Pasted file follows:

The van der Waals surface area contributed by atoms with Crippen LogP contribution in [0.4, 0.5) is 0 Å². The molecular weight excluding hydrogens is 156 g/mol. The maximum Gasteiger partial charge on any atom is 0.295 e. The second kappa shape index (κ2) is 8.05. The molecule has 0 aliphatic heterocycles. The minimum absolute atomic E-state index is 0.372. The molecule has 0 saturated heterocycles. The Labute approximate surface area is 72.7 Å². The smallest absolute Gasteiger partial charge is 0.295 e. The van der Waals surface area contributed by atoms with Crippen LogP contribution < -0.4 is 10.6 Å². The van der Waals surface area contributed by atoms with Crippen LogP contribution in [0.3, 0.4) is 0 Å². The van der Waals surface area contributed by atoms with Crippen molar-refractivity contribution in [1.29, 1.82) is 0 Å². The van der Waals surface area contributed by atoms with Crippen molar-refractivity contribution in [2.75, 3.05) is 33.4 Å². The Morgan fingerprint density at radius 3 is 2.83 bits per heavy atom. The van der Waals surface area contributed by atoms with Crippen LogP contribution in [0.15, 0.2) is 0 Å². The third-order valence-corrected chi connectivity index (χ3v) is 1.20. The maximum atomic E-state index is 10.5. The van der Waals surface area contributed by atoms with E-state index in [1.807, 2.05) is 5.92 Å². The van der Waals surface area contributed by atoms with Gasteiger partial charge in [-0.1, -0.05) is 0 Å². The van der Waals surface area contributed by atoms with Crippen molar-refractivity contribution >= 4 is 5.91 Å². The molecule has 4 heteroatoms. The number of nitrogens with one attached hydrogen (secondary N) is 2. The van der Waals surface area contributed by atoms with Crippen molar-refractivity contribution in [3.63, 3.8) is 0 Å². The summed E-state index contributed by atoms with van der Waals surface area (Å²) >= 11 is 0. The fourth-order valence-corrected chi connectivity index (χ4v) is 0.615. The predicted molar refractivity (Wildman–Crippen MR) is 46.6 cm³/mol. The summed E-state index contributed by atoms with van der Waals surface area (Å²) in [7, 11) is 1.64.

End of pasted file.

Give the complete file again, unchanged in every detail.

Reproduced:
The van der Waals surface area contributed by atoms with Crippen LogP contribution in [0.4, 0.5) is 0 Å². The molecular weight excluding hydrogens is 156 g/mol. The maximum Gasteiger partial charge on any atom is 0.295 e. The second kappa shape index (κ2) is 8.05. The molecule has 0 aliphatic heterocycles. The minimum absolute atomic E-state index is 0.372. The molecule has 0 saturated heterocycles. The Labute approximate surface area is 72.7 Å². The smallest absolute Gasteiger partial charge is 0.295 e. The van der Waals surface area contributed by atoms with Crippen LogP contribution < -0.4 is 10.6 Å². The van der Waals surface area contributed by atoms with Crippen LogP contribution in [0.3, 0.4) is 0 Å². The van der Waals surface area contributed by atoms with Crippen molar-refractivity contribution in [1.29, 1.82) is 0 Å². The van der Waals surface area contributed by atoms with Crippen molar-refractivity contribution in [2.75, 3.05) is 33.4 Å². The Morgan fingerprint density at radius 3 is 2.83 bits per heavy atom. The van der Waals surface area contributed by atoms with Crippen LogP contribution in [0.15, 0.2) is 0 Å². The third-order valence-corrected chi connectivity index (χ3v) is 1.20. The maximum atomic E-state index is 10.5. The van der Waals surface area contributed by atoms with E-state index in [1.807, 2.05) is 5.92 Å². The van der Waals surface area contributed by atoms with Gasteiger partial charge in [-0.1, -0.05) is 0 Å². The van der Waals surface area contributed by atoms with Crippen molar-refractivity contribution >= 4 is 5.91 Å². The molecule has 4 heteroatoms. The number of nitrogens with one attached hydrogen (secondary N) is 2. The van der Waals surface area contributed by atoms with Crippen molar-refractivity contribution in [3.63, 3.8) is 0 Å². The summed E-state index contributed by atoms with van der Waals surface area (Å²) >= 11 is 0. The fourth-order valence-corrected chi connectivity index (χ4v) is 0.615. The predicted molar refractivity (Wildman–Crippen MR) is 46.6 cm³/mol. The summed E-state index contributed by atoms with van der Waals surface area (Å²) in [7, 11) is 1.64.